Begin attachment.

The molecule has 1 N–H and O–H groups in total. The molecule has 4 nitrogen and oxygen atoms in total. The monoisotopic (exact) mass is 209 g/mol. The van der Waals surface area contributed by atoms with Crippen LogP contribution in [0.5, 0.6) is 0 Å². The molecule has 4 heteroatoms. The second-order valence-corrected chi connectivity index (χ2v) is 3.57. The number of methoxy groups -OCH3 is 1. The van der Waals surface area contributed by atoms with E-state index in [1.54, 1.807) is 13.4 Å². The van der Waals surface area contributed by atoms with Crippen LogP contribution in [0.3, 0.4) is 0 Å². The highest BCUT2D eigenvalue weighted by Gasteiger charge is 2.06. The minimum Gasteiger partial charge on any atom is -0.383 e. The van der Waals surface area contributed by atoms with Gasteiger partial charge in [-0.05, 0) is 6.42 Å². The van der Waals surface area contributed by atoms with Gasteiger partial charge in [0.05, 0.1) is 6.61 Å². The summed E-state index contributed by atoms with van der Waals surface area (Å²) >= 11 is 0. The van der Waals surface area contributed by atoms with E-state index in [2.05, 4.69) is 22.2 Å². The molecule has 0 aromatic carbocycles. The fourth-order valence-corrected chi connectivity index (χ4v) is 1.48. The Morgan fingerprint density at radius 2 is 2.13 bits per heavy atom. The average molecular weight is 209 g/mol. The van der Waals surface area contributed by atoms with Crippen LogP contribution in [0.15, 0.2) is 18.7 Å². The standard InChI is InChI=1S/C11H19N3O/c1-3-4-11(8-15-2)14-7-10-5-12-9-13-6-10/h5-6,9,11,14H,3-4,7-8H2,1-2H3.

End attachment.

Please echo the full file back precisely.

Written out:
The molecule has 1 N–H and O–H groups in total. The molecule has 4 nitrogen and oxygen atoms in total. The monoisotopic (exact) mass is 209 g/mol. The van der Waals surface area contributed by atoms with Crippen LogP contribution in [0.5, 0.6) is 0 Å². The molecule has 4 heteroatoms. The second-order valence-corrected chi connectivity index (χ2v) is 3.57. The number of methoxy groups -OCH3 is 1. The van der Waals surface area contributed by atoms with E-state index in [1.54, 1.807) is 13.4 Å². The van der Waals surface area contributed by atoms with Crippen LogP contribution in [0.3, 0.4) is 0 Å². The highest BCUT2D eigenvalue weighted by Gasteiger charge is 2.06. The minimum Gasteiger partial charge on any atom is -0.383 e. The van der Waals surface area contributed by atoms with Gasteiger partial charge in [-0.05, 0) is 6.42 Å². The van der Waals surface area contributed by atoms with Gasteiger partial charge in [0.05, 0.1) is 6.61 Å². The summed E-state index contributed by atoms with van der Waals surface area (Å²) >= 11 is 0. The van der Waals surface area contributed by atoms with E-state index in [2.05, 4.69) is 22.2 Å². The molecule has 0 aromatic carbocycles. The fourth-order valence-corrected chi connectivity index (χ4v) is 1.48. The Morgan fingerprint density at radius 2 is 2.13 bits per heavy atom. The average molecular weight is 209 g/mol. The van der Waals surface area contributed by atoms with Crippen LogP contribution in [0.15, 0.2) is 18.7 Å². The standard InChI is InChI=1S/C11H19N3O/c1-3-4-11(8-15-2)14-7-10-5-12-9-13-6-10/h5-6,9,11,14H,3-4,7-8H2,1-2H3.